Fiorina's weak four-way split of sixth place in Iowa, coupled with dismal bottom-of-the-pack numbers in recent polling made her cut inevitable in ABC's eyes.
Fiorina is not at all happy with the decision, demanding that the RNC change its own debate rules and allow her to continue on, citing her ground game and intention to continue.
Fiorina has one, maybe two more shots in this primary cycle to prove her viability, or it is likely her backing and organizational efforts will fall apart. She may have enough cash on hand to make it to Super Tuesday, but if she doesn't get a deal-closer soon, she's in big trouble.
But two issues are really at stake--and both need to be debated.
First is the cronyism of a closed primary system, one that has had almost a run-away nature to it that the party hasn't been able to control because of the sheer number of candidates.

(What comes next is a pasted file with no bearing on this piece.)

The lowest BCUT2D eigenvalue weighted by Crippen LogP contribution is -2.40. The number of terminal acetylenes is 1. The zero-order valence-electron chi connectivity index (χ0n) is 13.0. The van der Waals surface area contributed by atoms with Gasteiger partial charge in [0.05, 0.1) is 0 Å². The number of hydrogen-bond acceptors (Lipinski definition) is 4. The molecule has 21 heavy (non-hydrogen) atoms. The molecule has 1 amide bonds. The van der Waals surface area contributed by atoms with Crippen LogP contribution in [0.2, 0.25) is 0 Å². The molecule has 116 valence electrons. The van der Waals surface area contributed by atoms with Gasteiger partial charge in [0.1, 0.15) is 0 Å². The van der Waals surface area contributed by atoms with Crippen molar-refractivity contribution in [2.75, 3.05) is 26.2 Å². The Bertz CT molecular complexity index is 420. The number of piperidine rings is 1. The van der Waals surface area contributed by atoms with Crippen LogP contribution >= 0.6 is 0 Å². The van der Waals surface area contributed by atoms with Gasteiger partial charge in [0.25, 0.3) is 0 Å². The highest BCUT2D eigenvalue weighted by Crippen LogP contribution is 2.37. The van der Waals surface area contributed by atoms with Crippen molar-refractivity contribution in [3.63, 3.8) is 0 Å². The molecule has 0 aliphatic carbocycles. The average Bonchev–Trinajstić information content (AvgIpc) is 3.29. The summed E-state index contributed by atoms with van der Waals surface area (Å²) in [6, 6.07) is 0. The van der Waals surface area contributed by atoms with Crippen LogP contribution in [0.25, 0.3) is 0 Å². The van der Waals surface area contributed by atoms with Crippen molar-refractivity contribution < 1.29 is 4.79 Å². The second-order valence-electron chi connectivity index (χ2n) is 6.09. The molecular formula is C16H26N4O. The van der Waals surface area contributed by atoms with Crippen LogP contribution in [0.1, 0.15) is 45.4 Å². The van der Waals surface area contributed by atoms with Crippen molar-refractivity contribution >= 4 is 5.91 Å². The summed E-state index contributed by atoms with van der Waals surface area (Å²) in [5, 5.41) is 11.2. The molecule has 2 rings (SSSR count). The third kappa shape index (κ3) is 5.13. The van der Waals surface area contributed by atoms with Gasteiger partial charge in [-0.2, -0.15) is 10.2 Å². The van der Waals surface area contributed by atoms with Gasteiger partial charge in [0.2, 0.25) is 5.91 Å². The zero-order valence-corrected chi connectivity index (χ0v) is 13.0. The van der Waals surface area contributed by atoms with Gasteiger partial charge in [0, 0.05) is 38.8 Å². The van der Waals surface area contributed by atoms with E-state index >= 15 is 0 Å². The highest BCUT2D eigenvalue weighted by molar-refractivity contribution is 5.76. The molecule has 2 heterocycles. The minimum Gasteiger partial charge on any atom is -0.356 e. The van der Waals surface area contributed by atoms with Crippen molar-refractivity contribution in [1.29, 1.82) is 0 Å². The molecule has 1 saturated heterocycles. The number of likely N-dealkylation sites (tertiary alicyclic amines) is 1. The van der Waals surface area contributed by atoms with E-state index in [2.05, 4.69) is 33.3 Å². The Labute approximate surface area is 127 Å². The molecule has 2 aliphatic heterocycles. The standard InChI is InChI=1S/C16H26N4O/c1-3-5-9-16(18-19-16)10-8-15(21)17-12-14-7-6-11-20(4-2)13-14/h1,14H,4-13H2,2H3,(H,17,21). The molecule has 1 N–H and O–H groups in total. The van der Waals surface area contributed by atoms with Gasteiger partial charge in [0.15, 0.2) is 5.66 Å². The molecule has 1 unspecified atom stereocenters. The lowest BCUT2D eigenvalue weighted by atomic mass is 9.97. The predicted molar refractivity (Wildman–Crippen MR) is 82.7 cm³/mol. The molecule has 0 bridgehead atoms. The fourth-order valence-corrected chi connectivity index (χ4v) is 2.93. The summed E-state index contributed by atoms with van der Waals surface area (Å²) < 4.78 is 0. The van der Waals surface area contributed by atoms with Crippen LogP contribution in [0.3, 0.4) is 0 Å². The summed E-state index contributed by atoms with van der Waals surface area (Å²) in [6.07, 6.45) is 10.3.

Second is the fact that the GOP needs a clear-cut front-runner quickly to combat the inevitability of a Sanders or Clinton matchup. The party knows in its heart of hearts that it is in desperate need of a house cleaning, and hopes that New Hampshire will create a clear-cut pack of front runners of two to three candidates.
Both of the issues are about party control of the process -- or more importantly, the party desperately trying to reclaim control over 'their' primary.
It's likely that the remaining candidates are in the race until Super Tuesday, March 1, where the final death blows will be dealt to the unviable, while a clear-cut set of front runners will be established. If this is the case, the GOP is going to have to wait about a month longer than they wanted to get their desired result, regardless of cutting loose Fiorina in this weekend's debate.